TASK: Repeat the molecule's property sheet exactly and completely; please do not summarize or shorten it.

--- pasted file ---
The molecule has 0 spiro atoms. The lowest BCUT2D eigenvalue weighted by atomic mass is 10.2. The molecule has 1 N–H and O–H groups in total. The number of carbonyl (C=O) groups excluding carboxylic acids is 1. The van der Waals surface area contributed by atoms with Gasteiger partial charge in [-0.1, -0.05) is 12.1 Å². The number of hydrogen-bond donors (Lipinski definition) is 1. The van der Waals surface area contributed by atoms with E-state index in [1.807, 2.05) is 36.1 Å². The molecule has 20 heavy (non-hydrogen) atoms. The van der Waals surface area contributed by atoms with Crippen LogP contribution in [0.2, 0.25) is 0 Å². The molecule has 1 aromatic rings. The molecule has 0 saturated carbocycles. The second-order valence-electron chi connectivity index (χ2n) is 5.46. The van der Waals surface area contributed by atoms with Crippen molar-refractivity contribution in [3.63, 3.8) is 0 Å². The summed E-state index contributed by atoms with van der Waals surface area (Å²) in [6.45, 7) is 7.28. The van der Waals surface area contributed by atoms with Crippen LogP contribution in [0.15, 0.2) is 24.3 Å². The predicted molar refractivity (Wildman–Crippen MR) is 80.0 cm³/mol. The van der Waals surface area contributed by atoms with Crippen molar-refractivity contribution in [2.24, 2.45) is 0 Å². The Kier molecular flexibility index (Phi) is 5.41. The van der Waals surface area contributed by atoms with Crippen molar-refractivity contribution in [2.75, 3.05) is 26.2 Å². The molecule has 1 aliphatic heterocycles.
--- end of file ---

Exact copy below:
The molecule has 0 spiro atoms. The lowest BCUT2D eigenvalue weighted by atomic mass is 10.2. The molecule has 1 N–H and O–H groups in total. The number of carbonyl (C=O) groups excluding carboxylic acids is 1. The van der Waals surface area contributed by atoms with Gasteiger partial charge in [-0.1, -0.05) is 12.1 Å². The number of hydrogen-bond donors (Lipinski definition) is 1. The van der Waals surface area contributed by atoms with E-state index in [1.807, 2.05) is 36.1 Å². The molecule has 20 heavy (non-hydrogen) atoms. The van der Waals surface area contributed by atoms with Crippen LogP contribution in [0.2, 0.25) is 0 Å². The molecule has 1 aromatic rings. The molecule has 0 saturated carbocycles. The second-order valence-electron chi connectivity index (χ2n) is 5.46. The van der Waals surface area contributed by atoms with Crippen molar-refractivity contribution in [3.63, 3.8) is 0 Å². The summed E-state index contributed by atoms with van der Waals surface area (Å²) in [6.45, 7) is 7.28. The van der Waals surface area contributed by atoms with Crippen LogP contribution in [0.15, 0.2) is 24.3 Å². The predicted molar refractivity (Wildman–Crippen MR) is 80.0 cm³/mol. The van der Waals surface area contributed by atoms with Crippen molar-refractivity contribution in [2.24, 2.45) is 0 Å². The Kier molecular flexibility index (Phi) is 5.41. The van der Waals surface area contributed by atoms with Crippen molar-refractivity contribution in [2.75, 3.05) is 26.2 Å². The molecule has 1 aliphatic heterocycles.